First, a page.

Ahead of our 2022 Virtual KAND Family & Scientific Engagement Conference on August 13, 2022, KIF1A.ORG interviewed core KIF1A Research Network members to discuss their #relentless efforts to understand KIF1A and help KAND patients in this special “Meet the Research Network” series on the KIF1A.ORG blog.

KIF1A.ORG’s Research Engagement Director Dylan Verden, PhD, had the pleasure of talking with Kristen Verhey, PhD, a professor of Cell & Developmental Biology at the University of Michigan and an expert in motor protein biology. She discusses her work studying the biochemistry and teamwork of KIF1A motors, and gives her perspective on the important relationship between academic researchers, clinicians, and patients.

Transcript:

Dr. Verhey: Hi everyone, my name is Kristin Verhey, I’m a Professor at the University of Michigan. I got into the field kind of by accident. I was studying just general trafficking inside cells, not really interested in motors, but just kind of stumbled into motors and fell in love with them. Of course, KIF1A is one of the most extraordinary kinesin motors that we know about, so it’s a kind of obvious direction to follow.

Dylan: You mentioned kinesin and KIF1A in particular as being extraordinary motors. At a broad scale, what does your lab study about KIF1A?

Dr. Verhey: We broadly study kinesin motors and how they interact with microtubules, they walk along microtubules, they maybe slide microtubules. Just kinesin motors in general and the things they do inside cells. So for KIF1A, we are interested in how it works as a motor and what kind of cargoes it carries.

Dylan: What kinds of techniques or models do you use to study those kinds of questions?

Dr. Verhey: I’d say sort of two flavors, one is more of a biochemical/biophysical, where we do a lot of single molecule imaging on the fluorescence microscope and we try to observe single molecules and understand how they use the energy of ATP hydrolysis to walk along microtubules or at least interact with microtubules. The second is more of a cell biological approach where we try to study motors and their cargoes inside cells, inside the complex environment of a cell, and try to understand how motors find the correct cargo, how they find the right microtubule track so they are going to the proper destination, so again a lot of fluorescence imaging, live cell imaging.

Dylan: In the context of KIF1A, you’re addressing these questions of how is KIF1A interacting with microtubules and what kind of cargo is it carrying. What kind of questions specifically have you been working on recently in the context of KIF1A?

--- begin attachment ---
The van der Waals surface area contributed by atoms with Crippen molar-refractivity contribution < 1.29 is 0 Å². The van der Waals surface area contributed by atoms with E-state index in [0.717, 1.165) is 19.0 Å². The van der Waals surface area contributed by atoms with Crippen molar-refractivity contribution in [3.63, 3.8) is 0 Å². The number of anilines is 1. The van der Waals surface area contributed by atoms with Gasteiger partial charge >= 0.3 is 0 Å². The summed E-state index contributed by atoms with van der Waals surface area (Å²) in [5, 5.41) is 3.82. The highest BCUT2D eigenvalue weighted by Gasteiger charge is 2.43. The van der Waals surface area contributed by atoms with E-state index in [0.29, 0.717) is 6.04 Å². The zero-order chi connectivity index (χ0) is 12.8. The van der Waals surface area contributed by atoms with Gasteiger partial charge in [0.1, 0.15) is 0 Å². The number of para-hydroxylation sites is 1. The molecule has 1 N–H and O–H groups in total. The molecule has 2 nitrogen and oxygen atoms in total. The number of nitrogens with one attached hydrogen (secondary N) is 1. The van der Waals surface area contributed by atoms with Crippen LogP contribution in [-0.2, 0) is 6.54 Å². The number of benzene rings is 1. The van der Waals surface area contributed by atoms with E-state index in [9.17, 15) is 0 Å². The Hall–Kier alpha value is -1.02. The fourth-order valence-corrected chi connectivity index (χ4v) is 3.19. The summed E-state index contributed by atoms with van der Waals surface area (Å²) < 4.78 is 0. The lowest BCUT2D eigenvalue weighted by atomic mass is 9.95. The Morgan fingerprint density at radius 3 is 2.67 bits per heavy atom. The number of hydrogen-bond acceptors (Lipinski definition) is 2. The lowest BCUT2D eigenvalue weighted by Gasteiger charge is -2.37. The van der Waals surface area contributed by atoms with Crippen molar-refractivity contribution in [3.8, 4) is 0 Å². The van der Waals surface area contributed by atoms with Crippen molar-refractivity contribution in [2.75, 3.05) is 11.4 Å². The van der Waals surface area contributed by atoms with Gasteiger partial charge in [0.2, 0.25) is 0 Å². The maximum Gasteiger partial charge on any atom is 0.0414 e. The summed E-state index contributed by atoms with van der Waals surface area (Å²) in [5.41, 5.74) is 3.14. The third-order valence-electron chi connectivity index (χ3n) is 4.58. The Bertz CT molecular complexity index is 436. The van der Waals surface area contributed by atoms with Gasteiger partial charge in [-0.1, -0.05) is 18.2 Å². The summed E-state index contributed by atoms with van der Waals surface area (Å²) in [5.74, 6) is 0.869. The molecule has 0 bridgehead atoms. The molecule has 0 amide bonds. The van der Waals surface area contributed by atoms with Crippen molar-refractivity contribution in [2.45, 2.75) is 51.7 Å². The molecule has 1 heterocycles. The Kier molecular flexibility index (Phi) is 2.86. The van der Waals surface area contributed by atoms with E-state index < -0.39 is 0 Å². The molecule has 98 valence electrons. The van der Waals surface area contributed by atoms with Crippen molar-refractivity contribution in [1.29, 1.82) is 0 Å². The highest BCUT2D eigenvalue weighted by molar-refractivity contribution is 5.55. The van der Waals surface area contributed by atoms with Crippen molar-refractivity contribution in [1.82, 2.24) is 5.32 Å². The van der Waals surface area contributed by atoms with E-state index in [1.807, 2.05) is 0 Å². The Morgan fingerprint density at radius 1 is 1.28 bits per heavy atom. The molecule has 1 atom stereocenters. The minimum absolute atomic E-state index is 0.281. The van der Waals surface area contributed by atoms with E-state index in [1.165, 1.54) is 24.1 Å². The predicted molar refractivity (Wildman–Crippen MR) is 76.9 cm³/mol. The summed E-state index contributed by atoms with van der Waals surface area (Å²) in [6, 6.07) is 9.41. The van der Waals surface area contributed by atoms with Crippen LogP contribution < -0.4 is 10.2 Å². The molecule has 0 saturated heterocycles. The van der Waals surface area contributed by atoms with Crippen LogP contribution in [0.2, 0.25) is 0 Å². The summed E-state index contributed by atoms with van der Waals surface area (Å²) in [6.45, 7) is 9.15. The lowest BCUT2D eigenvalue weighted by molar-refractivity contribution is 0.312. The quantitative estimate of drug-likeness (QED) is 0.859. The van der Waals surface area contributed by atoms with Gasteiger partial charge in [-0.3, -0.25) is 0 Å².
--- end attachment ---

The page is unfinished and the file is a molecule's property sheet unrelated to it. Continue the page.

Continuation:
Dr. Verhey: I’d say three things. First, just trying to understand the basic properties of individual KIF1A motors. So how fast does it walk, how long does it walk before it falls off the track, how does it generate force? All these things are driven by ATP hydrolysis so how does it convert chemical energy into mechanical work? We published a paper last year with Arne Gennerich, KIF1A force generation, so that was really exciting. We’re still interested in that kind of thing. We’re interested in how specific disease mutations impact the basic motor ability of KIF1A. Then I would say we’re also interested in how KIF1A works in groups. So inside cells, on a vesicle, there would be more than one KIF1A motor, so we’re interested in how many, and how do they work together, how do they not interfere with each other? If there are multiple KIF1A or other kinesins and dyneins, how do they all work together to navigate an axon in a neuron for example? Most of the in vitro experiments, the single molecule experiments, we do where we have just isolated the core motor domain of KIF1A to understand its ATP hydrolysis and microtubule behavior. But we’re also interested in the full length protein and the question of autoinhibition, how is it regulated, what is the structure of the molecule? We’re working on that right now.

Dylan: All of these are really in-depth ways of looking at KIF1A and addressing different parts of its structure which is obviously important because we have mutations across several domains in KIF1A. When you’re thinking about your KIF1A research and how it applies to rare disease communities and KAND in particular, do you have any thoughts for the community on how research lends itself to finding better therapeutics or better understanding the progression of a disease?

Dr. Verhey: The KAND community is amazing and I’m just so grateful for the patients and their families and people like Dom and Dylan and the things they’re doing to bring this community together. I think having the basic science researchers and the clinicians talking to each other and hopefully working together is really important and it’s rare. This is my first time in my career that I’ve been involved in something like this, and I’ve really been enjoying it. So I think there’s a lot that the basic scientists can do to look at specific disease mutations and try to understand how they could be causing defects in axonal transport. But we need the clinical people to tell us which mutations should we be studying, are they in a heterodimeric or homodimeric form to impact motor activity? Then we can work together to think about potential therapeutics, we can test therapeutics in cells, they can test them in patients. It’s a really great community, and we need all kinds of different people to come together to think in different ways, to use different approaches, to bring different backgrounds and ideas together, so that we can make a difference for the patients.

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